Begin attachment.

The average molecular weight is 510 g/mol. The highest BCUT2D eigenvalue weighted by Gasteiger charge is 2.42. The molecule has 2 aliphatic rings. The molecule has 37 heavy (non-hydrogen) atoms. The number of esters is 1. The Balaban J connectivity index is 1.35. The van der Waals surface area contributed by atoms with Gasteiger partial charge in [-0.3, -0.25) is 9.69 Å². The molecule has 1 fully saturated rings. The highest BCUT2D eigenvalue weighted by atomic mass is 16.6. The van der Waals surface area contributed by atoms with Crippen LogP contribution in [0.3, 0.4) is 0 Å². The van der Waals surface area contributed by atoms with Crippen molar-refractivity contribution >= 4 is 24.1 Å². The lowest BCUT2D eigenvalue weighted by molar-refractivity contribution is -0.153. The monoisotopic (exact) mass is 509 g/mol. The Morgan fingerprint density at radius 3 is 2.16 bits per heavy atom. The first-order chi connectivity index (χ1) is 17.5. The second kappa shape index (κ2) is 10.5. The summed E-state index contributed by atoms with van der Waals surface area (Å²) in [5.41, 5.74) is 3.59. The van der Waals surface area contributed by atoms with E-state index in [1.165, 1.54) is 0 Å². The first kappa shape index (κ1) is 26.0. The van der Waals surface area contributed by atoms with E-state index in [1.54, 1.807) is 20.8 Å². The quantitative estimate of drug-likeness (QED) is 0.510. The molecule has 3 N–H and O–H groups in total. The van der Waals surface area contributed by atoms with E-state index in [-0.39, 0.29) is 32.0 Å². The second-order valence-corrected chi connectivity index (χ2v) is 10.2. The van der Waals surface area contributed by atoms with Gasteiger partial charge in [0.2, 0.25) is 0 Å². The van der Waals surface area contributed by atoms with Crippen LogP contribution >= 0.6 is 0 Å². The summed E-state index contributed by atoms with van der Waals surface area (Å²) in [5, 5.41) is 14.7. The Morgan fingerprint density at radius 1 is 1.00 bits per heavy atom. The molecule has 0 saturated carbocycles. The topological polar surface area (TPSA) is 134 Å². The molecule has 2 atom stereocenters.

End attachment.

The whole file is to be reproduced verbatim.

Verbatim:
The average molecular weight is 510 g/mol. The highest BCUT2D eigenvalue weighted by Gasteiger charge is 2.42. The molecule has 2 aliphatic rings. The molecule has 37 heavy (non-hydrogen) atoms. The number of esters is 1. The Balaban J connectivity index is 1.35. The van der Waals surface area contributed by atoms with Gasteiger partial charge in [-0.3, -0.25) is 9.69 Å². The molecule has 1 fully saturated rings. The highest BCUT2D eigenvalue weighted by atomic mass is 16.6. The van der Waals surface area contributed by atoms with Crippen LogP contribution in [0.3, 0.4) is 0 Å². The van der Waals surface area contributed by atoms with Crippen molar-refractivity contribution >= 4 is 24.1 Å². The lowest BCUT2D eigenvalue weighted by molar-refractivity contribution is -0.153. The monoisotopic (exact) mass is 509 g/mol. The Morgan fingerprint density at radius 3 is 2.16 bits per heavy atom. The first-order chi connectivity index (χ1) is 17.5. The second kappa shape index (κ2) is 10.5. The summed E-state index contributed by atoms with van der Waals surface area (Å²) in [5.41, 5.74) is 3.59. The van der Waals surface area contributed by atoms with E-state index in [1.165, 1.54) is 0 Å². The first kappa shape index (κ1) is 26.0. The van der Waals surface area contributed by atoms with E-state index in [1.54, 1.807) is 20.8 Å². The quantitative estimate of drug-likeness (QED) is 0.510. The molecule has 3 N–H and O–H groups in total. The van der Waals surface area contributed by atoms with E-state index in [-0.39, 0.29) is 32.0 Å². The second-order valence-corrected chi connectivity index (χ2v) is 10.2. The van der Waals surface area contributed by atoms with Gasteiger partial charge in [0.2, 0.25) is 0 Å². The van der Waals surface area contributed by atoms with Crippen LogP contribution >= 0.6 is 0 Å². The summed E-state index contributed by atoms with van der Waals surface area (Å²) in [5, 5.41) is 14.7. The Morgan fingerprint density at radius 1 is 1.00 bits per heavy atom. The molecule has 0 saturated carbocycles. The topological polar surface area (TPSA) is 134 Å². The molecule has 2 atom stereocenters.